One of the great things about Switzerland is its passenger rail system. Service is frequent and convenient, and the network is dense so you can get almost anywhere in the country by train. And you can even ride the rails high into the Alps on the many cog wheel railways and funiculars. But Swiss railways really outdid themselves with this rail service diagram. If you download the full sized version (and you should) and zoom in, you will see that the diagram contains train arrival times for every station pictured (for those train services that run daily). With only a copy of this diagram you’d have all the information you needed to navigate the entire Swiss rail network, although you might need a magnifying glass to read the small print. The Human Transit blog explains how to read the notation.
Lawrence Livermore National Laboratory produces fantastic annual diagrams that show energy flow in the U.S. from source to end use. Here’s the latest one, from 2012. You can learn a lot from studying this, but here are a few insights that were interesting to me:
- Almost 2/3 of total energy is not used for productive work (energy services). Most of this is probably from waste heat. Our transportation sector is particularly wasteful, which I guess is what happens when most people have their own internal combustion engine to propel them at high speeds over vast distances every day.
- Petroleum is used mostly for transportation (i.e. gasoline), with some going to industry (not sure what this would be).
- Coal is still the biggest source of electricity, although if you look at diagrams from earlier years you can see that it is decreasing at the expense of natural gas, and to a less extent, wind and solar.
Yesterday I participated in an online introductory class about CartoDB, a new mapping tool with a great look and feel and a solid free option. Although I had dabbled with CartoDB before, this class got me excited about it. In particular, a new tool called torque that allows you to make animated geovisualizations is really cool.
One project we did in the class was creating an animation of tornadoes touching down in the U.S. over time. My animation shows 10 years of data in about 15 seconds. You can clearly see a pulse of tornadoes each year that begins in the south in the spring, and moves northwest as the summer progresses. Meanwhile, Florida shows tornado activity pretty much year round. Making the map took about 20 minutes. Here it is:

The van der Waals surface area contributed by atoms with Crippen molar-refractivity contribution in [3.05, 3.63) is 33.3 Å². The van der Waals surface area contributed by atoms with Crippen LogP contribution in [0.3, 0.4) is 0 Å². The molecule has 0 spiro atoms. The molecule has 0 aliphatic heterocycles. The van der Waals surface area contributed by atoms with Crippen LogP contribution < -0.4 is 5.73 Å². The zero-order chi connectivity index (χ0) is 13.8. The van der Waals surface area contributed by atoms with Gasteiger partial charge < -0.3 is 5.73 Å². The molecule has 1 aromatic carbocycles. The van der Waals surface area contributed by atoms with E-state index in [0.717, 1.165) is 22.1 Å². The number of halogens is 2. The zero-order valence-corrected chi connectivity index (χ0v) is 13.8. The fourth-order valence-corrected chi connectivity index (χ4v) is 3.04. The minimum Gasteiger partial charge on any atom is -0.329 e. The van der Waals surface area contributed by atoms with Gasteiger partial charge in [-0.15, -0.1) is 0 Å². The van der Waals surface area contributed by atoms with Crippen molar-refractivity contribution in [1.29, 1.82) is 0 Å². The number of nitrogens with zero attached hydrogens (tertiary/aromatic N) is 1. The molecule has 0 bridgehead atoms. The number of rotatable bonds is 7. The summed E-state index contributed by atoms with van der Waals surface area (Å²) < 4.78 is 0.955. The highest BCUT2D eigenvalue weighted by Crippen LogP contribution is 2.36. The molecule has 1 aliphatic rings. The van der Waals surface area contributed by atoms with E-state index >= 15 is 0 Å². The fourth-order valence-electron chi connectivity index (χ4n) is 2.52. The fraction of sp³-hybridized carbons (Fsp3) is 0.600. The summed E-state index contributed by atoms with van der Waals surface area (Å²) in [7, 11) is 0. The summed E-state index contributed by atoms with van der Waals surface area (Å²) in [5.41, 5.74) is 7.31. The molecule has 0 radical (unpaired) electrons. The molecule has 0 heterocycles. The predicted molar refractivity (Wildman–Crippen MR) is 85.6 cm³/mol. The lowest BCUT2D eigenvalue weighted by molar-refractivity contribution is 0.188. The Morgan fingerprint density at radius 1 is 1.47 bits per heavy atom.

For the last several weeks I’ve been experimenting with Tableau Public, a powerful, free software package for data analysis and visualization. I’m impressed by the software. It’s certainly the best free product I’ve worked with.
My big project on Tableau is an interactive graphic showing global mercury emissions by country and sector. I was able to get a nice dataset from the Arctic Monitoring and Assessment Program. These data were part of the 2013 UNEP Global Mercury Assessment. So they are very up-to-date, and with the adoption of the new Minamata Convention on Mercury, the topic is quite relevant. Good ingredients for an nice viz.
The graphic combines three elements: 1) a world map showing mercury emissions by country in a color gradient scale, 2) a tree map showing the mercury emissions of regions and their constituent countries as a part of total global emissions, and 3) a bar graph showing the makeup of emissions by industry sector for the world or selected countries. All the elements are linked so that selecting objects in one changes the other elements.
I’m not usually a fan of word clouds. They’re flashy but don’t really tell you much, and they seem like a pretty lazy analysis that you do if you don’t know what else to say about a text. Having said that…this word cloud is actually pretty cool. The text is the Minamata Convention on Mercury and it was produced on wordle.com. It’s a visually pleasing color scheme and layout, but of course the real reason I like it is because the text is very close to my heart, as I’ve spend the last several years negotiating it together with 140 other governments. I like the idea that a text that represents such a huge amount of collective effort on the part of hundreds of people around the world can be represented in a little graphic like this.
Welcome to the very first post of geovisualist. I’d like to start with with a problem that was actually what finally inspired me to start this blog. I have some data. The data consists of a list of about 40 countries with a number of fields related to mercury use in a particular industry. The exact nature of the data is not really important. It’s preliminary, but when I have finalized data I will describe it in more detail. What I’m interested is how these data can be displayed in a map format. I don’t have GIS software, so I’m looking to do this online in a way that’s easy, free, and looks good. So far I’ve found three tools. The first is Many Eyes, a project sponsored by IBM that let’s users post data and experiment with different visualizations (not limited to maps). I was able to make a nice interactive bubble marker map:
The next tool is called CartoDB. It’s exclusively for making map-based visualizations, and is a bit more slick that Many Eyes in that respect. Here’s the interactive bubble map.
Now, all of these tools were more in-depth than what I originally wanted to do with the data, which was create a map that I could publish as a simple image file. Still, the interactive nature of these visualizations is pretty neat. But I would still like to find a free tool that will let me display the data and export as a high-quality good looking still image.